The landscape of artificial intelligence (AI) is evolving rapidly, permeating various facets of society, including the operations of federal agencies. A recent report by the U.S. Government Accountability Office (GAO), as highlighted in an article by Rae Ann Varona for Law360, sheds light on the current state of AI implementation in these agencies. While the adoption of AI technologies promises significant advancements, it also brings forth challenges in compliance and responsible management.
In the fiscal year 2022, federal agencies reported over 1,000 uses of AI, showcasing the technology's growing influence in government operations. The AI applications span a wide range, from monitoring activities along the U.S. border and analyzing drone photographs to aiding in planetary surface exploration with rovers. The U.S. Department of Commerce leads in the number of AI use cases, indicating a substantial investment in this technology across various sectors.
Despite these advancements, the GAO report reveals a concerning gap: 20 out of 23 major federal agencies have not fully complied with the requirements set by the Chief Information Officers Council. This council serves as the principal interagency forum for managing information technology practices, and its guidelines are crucial for ensuring that AI is used effectively and responsibly.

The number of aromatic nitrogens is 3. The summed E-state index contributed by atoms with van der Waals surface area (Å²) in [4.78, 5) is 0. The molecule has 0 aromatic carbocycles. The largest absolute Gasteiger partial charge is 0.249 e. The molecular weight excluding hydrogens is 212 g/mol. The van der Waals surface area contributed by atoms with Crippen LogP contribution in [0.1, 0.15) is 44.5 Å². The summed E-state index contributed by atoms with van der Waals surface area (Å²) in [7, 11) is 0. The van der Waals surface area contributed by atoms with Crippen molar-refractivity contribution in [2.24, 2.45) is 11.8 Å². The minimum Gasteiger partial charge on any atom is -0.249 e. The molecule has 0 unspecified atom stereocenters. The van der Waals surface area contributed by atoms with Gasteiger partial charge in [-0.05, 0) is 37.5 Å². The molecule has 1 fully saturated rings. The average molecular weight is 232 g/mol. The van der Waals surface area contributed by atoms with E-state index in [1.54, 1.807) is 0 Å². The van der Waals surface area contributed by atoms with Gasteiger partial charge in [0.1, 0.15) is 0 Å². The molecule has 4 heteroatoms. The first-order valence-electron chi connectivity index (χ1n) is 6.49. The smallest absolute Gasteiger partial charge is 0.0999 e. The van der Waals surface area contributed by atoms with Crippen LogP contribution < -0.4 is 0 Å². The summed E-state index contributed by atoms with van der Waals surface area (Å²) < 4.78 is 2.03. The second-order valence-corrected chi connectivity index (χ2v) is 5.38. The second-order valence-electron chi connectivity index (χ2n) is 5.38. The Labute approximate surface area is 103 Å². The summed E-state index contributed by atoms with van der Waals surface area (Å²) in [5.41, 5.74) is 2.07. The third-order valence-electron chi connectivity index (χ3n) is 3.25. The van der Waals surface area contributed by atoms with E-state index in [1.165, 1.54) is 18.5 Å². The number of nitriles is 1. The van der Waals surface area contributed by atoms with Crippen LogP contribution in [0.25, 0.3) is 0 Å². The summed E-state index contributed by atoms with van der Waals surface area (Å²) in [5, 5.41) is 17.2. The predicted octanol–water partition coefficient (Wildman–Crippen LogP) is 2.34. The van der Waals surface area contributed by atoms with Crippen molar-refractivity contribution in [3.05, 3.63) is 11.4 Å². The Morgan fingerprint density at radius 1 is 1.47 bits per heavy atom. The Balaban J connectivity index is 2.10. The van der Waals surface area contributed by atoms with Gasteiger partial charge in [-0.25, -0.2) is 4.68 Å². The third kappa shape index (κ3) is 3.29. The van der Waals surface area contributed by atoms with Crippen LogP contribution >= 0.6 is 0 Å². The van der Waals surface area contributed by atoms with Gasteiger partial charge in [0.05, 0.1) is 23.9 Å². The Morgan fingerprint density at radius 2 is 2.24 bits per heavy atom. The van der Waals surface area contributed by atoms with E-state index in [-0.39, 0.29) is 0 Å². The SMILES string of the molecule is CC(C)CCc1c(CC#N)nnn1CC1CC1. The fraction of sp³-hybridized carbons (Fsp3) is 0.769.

The importance of managing AI use cannot be overstated, especially given the technology's rapid growth and potential for widespread adoption. AI can lead to groundbreaking innovations, as seen in autonomous vehicles, medical diagnostics, and agriculture. The federal government recognizes this potential, with agencies in President Joe Biden's fiscal year 2023 budget requesting $1.8 billion for nondefense AI research and development investment. However, with great power comes great responsibility.
One of the key risks associated with AI systems is their reliance on data that can change over time, leading to possible inequitable outcomes or the amplification of existing inequities. This is a critical concern in the context of federal agency operations, where decisions and actions can have far-reaching implications on the public.
Moreover, the GAO found that many agencies provided AI inventories with missing elements or inaccurate data. Issues such as staff errors and misinterpretations of the CIO Council's instructions were cited as reasons for these data quality problems. This not only underscores the need for better compliance and understanding of guidelines but also highlights the importance of ensuring data accuracy and integrity in AI systems.
The journey towards a balanced and responsible use of AI in federal agencies is both challenging and necessary. As AI continues to transform government operations, agencies must adhere to established guidelines to minimize risks and achieve the intended outcomes without unintended consequences. The GAO's findings serve as a wake-up call for federal agencies to reassess their AI strategies and compliance mechanisms.
The road ahead requires a concerted effort from all stakeholders involved in AI implementation and oversight. By fostering an environment of compliance, responsibility, and ethical use of AI, federal agencies can leverage this transformative technology to improve their operations while safeguarding public trust and welfare.
Varona, Rae Ann. “GAO Says Agencies Not Fully Complying With AI Rules.” Law360, 12 Dec. 2023.
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